Three Best R.E.M. Songs
On Wednesday night, news came from R.E.M.‘s website that they’ve decided to break up. Having been been a fan since my friend from Boston introduced me to Murmur in 1980, I’ve kept pretty close track of what they’ve been doing. When I say this, I say it with love: I was pretty sure they’d already broken up sometime around 1992, a few years before they signed that huge contract with Warner Bros. and became, basically, irrelevant.
Can’t fault ‘em for taking the money (you and I would, too) nor can we blame them for becoming something of a “remember them when” dinosaur (‘cuz any band that means anything to anyone that lasts more than 10 years will eventually outgrow what is hip. It’s the temporal nature of rock and roll.)
Back in March, with the help of my then 10-year old, I proffered my opinion on what is their best three songs. In light of their dissolution — which I figure will last until the reunite for Super Bowl 2020 — here’s another look at that list.
For the record, I think it’s still on the mark … and shows that, maybe, they weren’t completely out of touch.
#3 “Supernatural, Superserious” (from Accelerate): Young Fusion 10.5 was unequivocal in his opinion, claiming “Supernatural, Superserious” should land at Number 3 on the list. “Really cool guitar, really weird lyrics,” were his observations. For him, it’s the song that introduced him to the band. For me, it shows the band had returned to form so I can’t disagree too vehemently.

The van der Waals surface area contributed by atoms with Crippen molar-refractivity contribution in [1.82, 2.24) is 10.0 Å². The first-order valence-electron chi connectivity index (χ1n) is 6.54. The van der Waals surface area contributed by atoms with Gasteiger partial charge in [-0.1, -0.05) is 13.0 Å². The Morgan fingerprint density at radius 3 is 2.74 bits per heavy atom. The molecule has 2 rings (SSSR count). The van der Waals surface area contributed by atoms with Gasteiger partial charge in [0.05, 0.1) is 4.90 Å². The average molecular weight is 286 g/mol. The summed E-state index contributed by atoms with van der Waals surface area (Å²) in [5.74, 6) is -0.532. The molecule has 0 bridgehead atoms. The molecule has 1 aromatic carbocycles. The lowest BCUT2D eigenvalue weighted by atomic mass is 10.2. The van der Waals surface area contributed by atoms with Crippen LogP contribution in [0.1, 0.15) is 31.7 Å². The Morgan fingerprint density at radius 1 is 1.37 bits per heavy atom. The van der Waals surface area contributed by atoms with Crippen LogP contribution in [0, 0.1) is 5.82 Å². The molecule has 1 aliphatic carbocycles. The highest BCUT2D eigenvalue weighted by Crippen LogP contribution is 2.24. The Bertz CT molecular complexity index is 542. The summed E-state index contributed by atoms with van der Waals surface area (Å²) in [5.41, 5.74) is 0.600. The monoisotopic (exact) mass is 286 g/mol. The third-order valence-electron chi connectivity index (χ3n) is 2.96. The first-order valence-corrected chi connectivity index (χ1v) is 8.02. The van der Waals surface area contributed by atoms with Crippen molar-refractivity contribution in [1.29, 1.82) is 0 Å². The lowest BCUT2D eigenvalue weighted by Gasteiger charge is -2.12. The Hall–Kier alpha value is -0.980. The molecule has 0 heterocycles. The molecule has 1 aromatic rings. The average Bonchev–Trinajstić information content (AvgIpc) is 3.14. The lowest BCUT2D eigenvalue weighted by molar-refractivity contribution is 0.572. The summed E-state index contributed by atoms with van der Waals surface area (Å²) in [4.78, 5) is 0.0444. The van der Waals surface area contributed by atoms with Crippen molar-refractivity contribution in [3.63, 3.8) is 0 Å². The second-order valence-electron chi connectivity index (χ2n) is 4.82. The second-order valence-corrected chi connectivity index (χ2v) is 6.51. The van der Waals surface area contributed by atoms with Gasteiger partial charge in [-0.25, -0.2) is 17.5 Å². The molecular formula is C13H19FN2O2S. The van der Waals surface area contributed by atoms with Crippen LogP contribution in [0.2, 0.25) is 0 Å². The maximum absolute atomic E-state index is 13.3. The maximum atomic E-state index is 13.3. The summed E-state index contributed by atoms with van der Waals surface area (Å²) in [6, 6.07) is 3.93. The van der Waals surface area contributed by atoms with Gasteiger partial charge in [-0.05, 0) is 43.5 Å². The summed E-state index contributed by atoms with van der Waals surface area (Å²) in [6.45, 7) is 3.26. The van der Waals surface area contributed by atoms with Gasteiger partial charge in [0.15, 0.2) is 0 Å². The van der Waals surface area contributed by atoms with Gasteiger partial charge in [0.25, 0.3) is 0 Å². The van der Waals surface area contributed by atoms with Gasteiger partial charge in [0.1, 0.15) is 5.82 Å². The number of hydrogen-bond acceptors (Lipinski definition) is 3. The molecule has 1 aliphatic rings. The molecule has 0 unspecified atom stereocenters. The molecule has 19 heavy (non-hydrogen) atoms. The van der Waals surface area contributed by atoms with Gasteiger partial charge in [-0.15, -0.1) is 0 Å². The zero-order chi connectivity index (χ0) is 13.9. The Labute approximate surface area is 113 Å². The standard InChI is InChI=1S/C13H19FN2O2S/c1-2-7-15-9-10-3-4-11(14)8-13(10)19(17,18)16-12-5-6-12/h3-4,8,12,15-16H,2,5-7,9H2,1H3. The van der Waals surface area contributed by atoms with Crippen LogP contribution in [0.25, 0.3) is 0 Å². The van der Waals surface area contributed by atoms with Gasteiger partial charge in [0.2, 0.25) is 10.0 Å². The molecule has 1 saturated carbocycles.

#2 “Cuyahoga” (from Life’s Rich Pageant): Fusion 10.5 (also known as Sky) voted for “Exhuming McCarthy” as the second best R.E.M. song, an admirable choice for it’s acute portrayal of political paranoia (not at all out of fashion, I might mention). But, I used my seniority to overrule him, pointing to “Cuyahoga” as a universally better song. I prefer it for its edgy instrumentation: its feel like a powerful river that runs through childhood, the rapids that carry us into adulthood too quickly. (I got a blank stare from Sky with that description.)
#1 “Fall on Me” (also from Life’s Rich Pageant): Fusion 10.5 and Fusion 45 are in complete agreement here. “Fall on Me” is the most intensely-beautiful 2 minutes and 50 seconds in the R.E.M. repertoire. Though Michael Stipe has at various times said the song is about causes and/or oppression and/or the environment, the beauty of the lyrics is that they’re completely open to interpretation. Musically, Stipe has never sung better and Mike Mills counter melody is without parallel. A song of which I’ve never tired … and a beautiful video, too.
How do your picks stack up against ours? Find more ‘Three Best Songs’ for other artists here.;